Why Dr. Seuss Would Have Despised His Right-Wing 'Defenders'
It is hard to imagine anything more exhausting than the constant indignation of so-called conservatives, who somehow sustain a state of rigid, barking anger over the direction of American culture. To them, every advance for human rights represents the imminent end of civilization, and every small effort to assuage historical injuries signals the twilight of liberty.
These crank crusades always have multiple objectives, both political and commercial. On the political side, the Republicans are desperate to distract us from the roaring successes of President Joe Biden's administration, whose program of vaccine production and distribution and pandemic relief legislation are about to rescue the nation from former President Donald Trump's lingering disasters. And on the commercial side, there is nothing like a cultural jihad to separate fools from their money.
The propaganda phrase of the moment is "cancel culture," a terrifying phenomenon manifested just this week in the supposed liquidation of Dr. Seuss. If you believe what you hear on Fox News Channel, the late author of dozens of classic books beloved by children and adults alike — and many other works of art in film and cartooning — is on the verge of being censored, erased, and vilified. Who is doing these terrible things? According to Fox and various other right-wing outlets, this assault is the work of "them," a suitably vague category that encompasses liberals, tech companies, Democrats, and probably Joe Biden himself.
Of course, if you believe what you hear on Fox News, then you are, by definition, a dupe.
The actual event that provoked all the outrage over Dr. Seuss has nothing to do with Biden, Democrats or any other favorite Fox villains. The Seuss estate, which oversees the 60 books and other properties he left to posterity, decided to pull a half-dozen of them because their content includes dated and offensive stereotypes.
When you remember that his first book was published more than 80 years ago, that dissonance seems almost inevitable. The estate's decision, a sensible response to changing standards, was plainly designed to protect both the Seuss brand and the memory of Theodor Seuss Geisel as a liberal humanist. It is the opposite of "canceling" Dr. Seuss. And anyone who wants to read the old titles can still find them.
The Seuss non-scandal is a fine example of misdirection and distraction, and a powerful indication that Republicans really have nothing to say for themselves. This time, the consequences are harmless, mainly the further enrichment of the Seuss estate as gullible Americans flood Amazon with orders for his books, which they evidently fear are about to be torched by "the radical left."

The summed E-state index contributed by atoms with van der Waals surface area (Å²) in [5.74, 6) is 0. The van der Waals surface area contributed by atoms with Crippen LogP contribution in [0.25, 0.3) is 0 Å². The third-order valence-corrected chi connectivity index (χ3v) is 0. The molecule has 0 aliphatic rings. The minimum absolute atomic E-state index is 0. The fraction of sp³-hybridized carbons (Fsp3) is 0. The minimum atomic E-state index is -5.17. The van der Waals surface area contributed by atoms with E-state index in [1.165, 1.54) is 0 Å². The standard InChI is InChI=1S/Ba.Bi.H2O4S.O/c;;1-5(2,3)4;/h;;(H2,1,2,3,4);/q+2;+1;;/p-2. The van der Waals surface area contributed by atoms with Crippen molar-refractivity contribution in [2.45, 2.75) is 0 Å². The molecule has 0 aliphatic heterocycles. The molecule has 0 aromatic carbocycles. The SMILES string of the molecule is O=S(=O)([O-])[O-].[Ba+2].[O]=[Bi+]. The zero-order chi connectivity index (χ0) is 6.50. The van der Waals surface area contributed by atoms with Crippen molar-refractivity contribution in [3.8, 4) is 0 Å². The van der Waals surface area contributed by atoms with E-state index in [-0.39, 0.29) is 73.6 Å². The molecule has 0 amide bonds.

The irony is that Dr. Seuss was himself a lifelong Democrat whose advocacy of liberal causes dated back to the New Deal, when he drew scores of blistering cartoons for the left-leaning daily New York newspaper PM, usually on the subject of Republican perfidy. He despised Hitler, Mussolini, Charles Lindbergh, and the original "America First" movement; he deplored racism and anti-Semitism; and he served patriotically in the war against fascism. He would have low regard for the Trumpists who are now misusing his good name.
While Dr. Seuss avoided the kind of moralizing that repels young readers, his stories and poems often grappled with contemporary issues, from authoritarianism (Yertle the Turtle) and racial equality (The Sneetches) to environmental degradation (The Lorax) and even materialism (How the Grinch Stole Christmas!).
What his books were really about is learning, everything from vocabulary words to personal and societal integrity. He wasn't afraid of change or changing his mind, which is why it seems likely that, were he alive today, he'd want to revise or withdraw offensive content he created so long ago. After World War II, he came to regret his own racially charged contributions to anti-Japanese propaganda, which is said to be why he dedicated Horton Hears A Who! — an allegory about the U.S. occupation of Japan — to a Japanese friend.
In short, the right-wing pundits and personalities leaping to "defend" Dr. Seuss now could learn a lot from reading him. Being who they are, they probably won't.
But you and your kids still can.
To find out more about Joe Conason and read features by other Creators Syndicate writers and cartoonists, visit the Creators Syndicate website at www.creators.com.
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